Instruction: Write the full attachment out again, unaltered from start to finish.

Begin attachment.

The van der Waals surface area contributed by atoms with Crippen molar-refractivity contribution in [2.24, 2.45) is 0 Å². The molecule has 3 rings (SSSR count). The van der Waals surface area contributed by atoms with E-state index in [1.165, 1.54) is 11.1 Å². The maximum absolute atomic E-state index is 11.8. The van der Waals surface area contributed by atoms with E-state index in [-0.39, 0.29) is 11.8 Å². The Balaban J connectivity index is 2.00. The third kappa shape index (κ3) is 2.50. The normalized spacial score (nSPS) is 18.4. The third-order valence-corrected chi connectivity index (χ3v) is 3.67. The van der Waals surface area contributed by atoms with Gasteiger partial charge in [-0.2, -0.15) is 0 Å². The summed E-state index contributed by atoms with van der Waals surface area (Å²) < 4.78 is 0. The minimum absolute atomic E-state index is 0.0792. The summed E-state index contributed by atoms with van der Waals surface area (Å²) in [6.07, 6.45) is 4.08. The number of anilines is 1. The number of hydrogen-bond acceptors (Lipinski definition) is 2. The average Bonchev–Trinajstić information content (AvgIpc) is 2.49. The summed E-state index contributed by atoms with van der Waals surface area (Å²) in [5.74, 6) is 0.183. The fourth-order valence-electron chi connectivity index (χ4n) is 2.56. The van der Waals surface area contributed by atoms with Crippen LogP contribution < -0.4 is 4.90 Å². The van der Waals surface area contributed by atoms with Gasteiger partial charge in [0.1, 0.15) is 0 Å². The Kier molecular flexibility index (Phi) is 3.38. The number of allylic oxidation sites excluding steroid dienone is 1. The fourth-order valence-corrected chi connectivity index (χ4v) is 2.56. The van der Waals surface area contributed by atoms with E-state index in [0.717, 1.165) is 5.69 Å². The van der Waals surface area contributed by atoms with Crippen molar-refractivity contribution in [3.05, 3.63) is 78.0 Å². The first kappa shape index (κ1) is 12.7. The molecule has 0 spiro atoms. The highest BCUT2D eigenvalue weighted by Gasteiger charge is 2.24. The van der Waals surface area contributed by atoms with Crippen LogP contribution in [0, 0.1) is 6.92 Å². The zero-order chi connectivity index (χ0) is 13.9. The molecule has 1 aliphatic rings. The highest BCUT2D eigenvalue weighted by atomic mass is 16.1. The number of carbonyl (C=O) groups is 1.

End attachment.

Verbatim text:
The van der Waals surface area contributed by atoms with Crippen molar-refractivity contribution in [2.24, 2.45) is 0 Å². The molecule has 3 rings (SSSR count). The van der Waals surface area contributed by atoms with E-state index in [1.165, 1.54) is 11.1 Å². The maximum absolute atomic E-state index is 11.8. The van der Waals surface area contributed by atoms with E-state index in [-0.39, 0.29) is 11.8 Å². The Balaban J connectivity index is 2.00. The third kappa shape index (κ3) is 2.50. The normalized spacial score (nSPS) is 18.4. The third-order valence-corrected chi connectivity index (χ3v) is 3.67. The van der Waals surface area contributed by atoms with Gasteiger partial charge in [-0.2, -0.15) is 0 Å². The summed E-state index contributed by atoms with van der Waals surface area (Å²) < 4.78 is 0. The minimum absolute atomic E-state index is 0.0792. The summed E-state index contributed by atoms with van der Waals surface area (Å²) in [6.07, 6.45) is 4.08. The number of anilines is 1. The number of hydrogen-bond acceptors (Lipinski definition) is 2. The average Bonchev–Trinajstić information content (AvgIpc) is 2.49. The summed E-state index contributed by atoms with van der Waals surface area (Å²) in [5.74, 6) is 0.183. The fourth-order valence-electron chi connectivity index (χ4n) is 2.56. The van der Waals surface area contributed by atoms with Crippen LogP contribution < -0.4 is 4.90 Å². The van der Waals surface area contributed by atoms with Gasteiger partial charge in [0.1, 0.15) is 0 Å². The Kier molecular flexibility index (Phi) is 3.38. The number of allylic oxidation sites excluding steroid dienone is 1. The fourth-order valence-corrected chi connectivity index (χ4v) is 2.56. The van der Waals surface area contributed by atoms with E-state index in [0.717, 1.165) is 5.69 Å². The van der Waals surface area contributed by atoms with Crippen molar-refractivity contribution in [3.05, 3.63) is 78.0 Å². The first kappa shape index (κ1) is 12.7. The molecule has 0 spiro atoms. The highest BCUT2D eigenvalue weighted by Gasteiger charge is 2.24. The van der Waals surface area contributed by atoms with Crippen LogP contribution in [0, 0.1) is 6.92 Å². The zero-order chi connectivity index (χ0) is 13.9. The molecule has 1 aliphatic rings. The highest BCUT2D eigenvalue weighted by atomic mass is 16.1. The number of carbonyl (C=O) groups is 1.